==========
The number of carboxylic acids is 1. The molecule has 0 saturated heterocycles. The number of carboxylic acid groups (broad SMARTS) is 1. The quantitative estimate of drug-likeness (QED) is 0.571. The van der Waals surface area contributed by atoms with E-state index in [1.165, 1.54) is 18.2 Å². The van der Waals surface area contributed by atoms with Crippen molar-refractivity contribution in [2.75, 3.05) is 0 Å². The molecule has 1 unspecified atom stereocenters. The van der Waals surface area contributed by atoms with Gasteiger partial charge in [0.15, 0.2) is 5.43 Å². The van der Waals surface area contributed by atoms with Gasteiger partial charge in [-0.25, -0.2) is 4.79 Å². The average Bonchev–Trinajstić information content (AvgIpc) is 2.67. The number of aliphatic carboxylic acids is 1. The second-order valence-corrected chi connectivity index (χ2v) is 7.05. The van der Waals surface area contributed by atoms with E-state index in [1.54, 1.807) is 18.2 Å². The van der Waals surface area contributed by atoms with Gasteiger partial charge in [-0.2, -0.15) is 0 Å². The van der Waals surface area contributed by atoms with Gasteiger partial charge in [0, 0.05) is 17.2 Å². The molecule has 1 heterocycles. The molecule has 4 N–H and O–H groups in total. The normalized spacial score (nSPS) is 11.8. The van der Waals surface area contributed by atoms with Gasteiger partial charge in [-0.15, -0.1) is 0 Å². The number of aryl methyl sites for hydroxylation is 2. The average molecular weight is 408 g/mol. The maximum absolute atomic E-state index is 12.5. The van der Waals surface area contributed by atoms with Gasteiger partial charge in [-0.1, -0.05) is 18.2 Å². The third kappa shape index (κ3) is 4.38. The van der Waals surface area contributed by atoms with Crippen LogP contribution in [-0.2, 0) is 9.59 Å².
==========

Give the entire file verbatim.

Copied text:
The number of carboxylic acids is 1. The molecule has 0 saturated heterocycles. The number of carboxylic acid groups (broad SMARTS) is 1. The quantitative estimate of drug-likeness (QED) is 0.571. The van der Waals surface area contributed by atoms with E-state index in [1.165, 1.54) is 18.2 Å². The van der Waals surface area contributed by atoms with Crippen molar-refractivity contribution in [2.75, 3.05) is 0 Å². The molecule has 1 unspecified atom stereocenters. The van der Waals surface area contributed by atoms with Gasteiger partial charge in [0.15, 0.2) is 5.43 Å². The van der Waals surface area contributed by atoms with Gasteiger partial charge in [-0.25, -0.2) is 4.79 Å². The average Bonchev–Trinajstić information content (AvgIpc) is 2.67. The number of aliphatic carboxylic acids is 1. The second-order valence-corrected chi connectivity index (χ2v) is 7.05. The van der Waals surface area contributed by atoms with E-state index in [1.54, 1.807) is 18.2 Å². The van der Waals surface area contributed by atoms with Gasteiger partial charge in [-0.2, -0.15) is 0 Å². The van der Waals surface area contributed by atoms with Gasteiger partial charge in [0, 0.05) is 17.2 Å². The molecule has 1 heterocycles. The molecule has 4 N–H and O–H groups in total. The normalized spacial score (nSPS) is 11.8. The van der Waals surface area contributed by atoms with Gasteiger partial charge in [-0.15, -0.1) is 0 Å². The number of aryl methyl sites for hydroxylation is 2. The average molecular weight is 408 g/mol. The maximum absolute atomic E-state index is 12.5. The van der Waals surface area contributed by atoms with Gasteiger partial charge in [-0.1, -0.05) is 18.2 Å². The third kappa shape index (κ3) is 4.38. The van der Waals surface area contributed by atoms with Crippen LogP contribution in [-0.2, 0) is 9.59 Å².